The Franklin Center is a multimillion-dollar organization whose websites and affiliates provide free statehouse reporting to local newspapers and other media across the country. Funded by major conservative donors, staffed by veterans of groups affiliated with the Koch brothers, and maintaining a regular presence hosting right-wing events, the organization boasts of its ability to fill the void created by state newsroom layoffs.

    The group's editors claim that their "professional journalism" work is walled off from the organization's more nakedly political operations and say that their "pro-taxpayer, pro-liberty, free market perspective" doesn't compromise their accuracy or independence. But many journalism professionals - even newspaper editors who reprint the work of Franklin Center affiliates in their own pages - speak warily of the group's ideological bent.

    According to the Center on Media and Democracy, a progressive group that monitors ALEC, "The Franklin Center for Government and Public Integrity was a 'Vice-Chairman' level sponsor of 2011 American Legislative Exchange Council (ALEC) Annual Conference, which in 2010, equated to $25,000. The Franklin Center was one of about 60 companies and institutions represented in the conference exhibition hall." In October 2011, CMD reported extensively on the Franklin Center's ALEC ties. 

  • How A Right-Wing Group Is Infiltrating State News Coverage

    Blog ››› ››› JOE STRUPP

    When Idaho state legislators proposed a seemingly uncontroversial bill to ban access to commercial tanning beds by minors earlier this year, IdahoReporter.com took up the issue with force.

    The state news website, an affiliate of the conservative Franklin Center for Government and Public Integrity and overseen by the free market Idaho Freedom Foundation, posted six stories on the proposal between Feb. 16 and March 22, when the bill was voted down in a state Senate Committee.  

    The Franklin Center is a multimillion-dollar organization whose websites and affiliates provide free statehouse reporting to local newspapers and other media across the country. Funded by major conservative donors, staffed by veterans of groups affiliated with the Koch brothers, and maintaining a regular presence hosting right-wing events, the organization boasts of its ability to fill the void created by state newsroom layoffs.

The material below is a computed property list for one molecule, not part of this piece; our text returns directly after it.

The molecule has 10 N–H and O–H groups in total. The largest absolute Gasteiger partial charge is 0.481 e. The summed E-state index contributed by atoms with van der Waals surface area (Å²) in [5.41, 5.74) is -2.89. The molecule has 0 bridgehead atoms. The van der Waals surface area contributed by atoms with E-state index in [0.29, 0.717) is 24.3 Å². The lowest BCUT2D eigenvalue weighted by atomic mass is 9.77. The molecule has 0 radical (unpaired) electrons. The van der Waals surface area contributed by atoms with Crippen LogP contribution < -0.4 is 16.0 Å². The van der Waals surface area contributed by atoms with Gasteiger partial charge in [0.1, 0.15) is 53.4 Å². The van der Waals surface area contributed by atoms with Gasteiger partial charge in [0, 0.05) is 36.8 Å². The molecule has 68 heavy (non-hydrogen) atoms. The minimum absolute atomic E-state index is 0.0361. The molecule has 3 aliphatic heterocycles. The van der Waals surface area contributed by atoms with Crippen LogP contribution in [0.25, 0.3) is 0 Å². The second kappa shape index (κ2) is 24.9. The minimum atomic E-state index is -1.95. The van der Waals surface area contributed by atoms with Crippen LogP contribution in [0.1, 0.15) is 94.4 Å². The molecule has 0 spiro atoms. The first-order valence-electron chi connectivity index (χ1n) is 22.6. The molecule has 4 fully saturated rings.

The group's editors claim that their "professional journalism" work is walled off from the organization's more nakedly political operations and say that their "pro-taxpayer, pro-liberty, free market perspective" doesn't compromise their accuracy or independence. But many journalism professionals - even newspaper editors who reprint the work of Franklin Center affiliates in their own pages - speak warily of the group's ideological bent.

  • Cappin' Crunch: DOJ Investigating Data Cap Abuse

    Blog ››› ››› SIMON MALOY

    Cable television companies want you to watch cable television. More to the point, they don't want you to cancel your cable subscription and give that money to online purveyors of televised entertainment -- Netflix, Hulu, etc. But that's business, right? Companies compete with each other, and consumers make their choices based on quality of service.

    Not exactly.

    Cable companies like Comcast and Time Warner are also internet service providers. They control the pipes, as such they have the means and the incentive to encourage you to consume cable TV, and discourage you from seeking out online streaming video. Are they engaging in such wildly anticompetitive activities? The Justice Department aims to find out.

    The Wall Street Journal reported late Tuesday that DOJ "is conducting a wide-ranging antitrust investigation into whether cable companies are acting improperly to quash nascent competition from online video." What's at issue? Data caps, and the abuse thereof.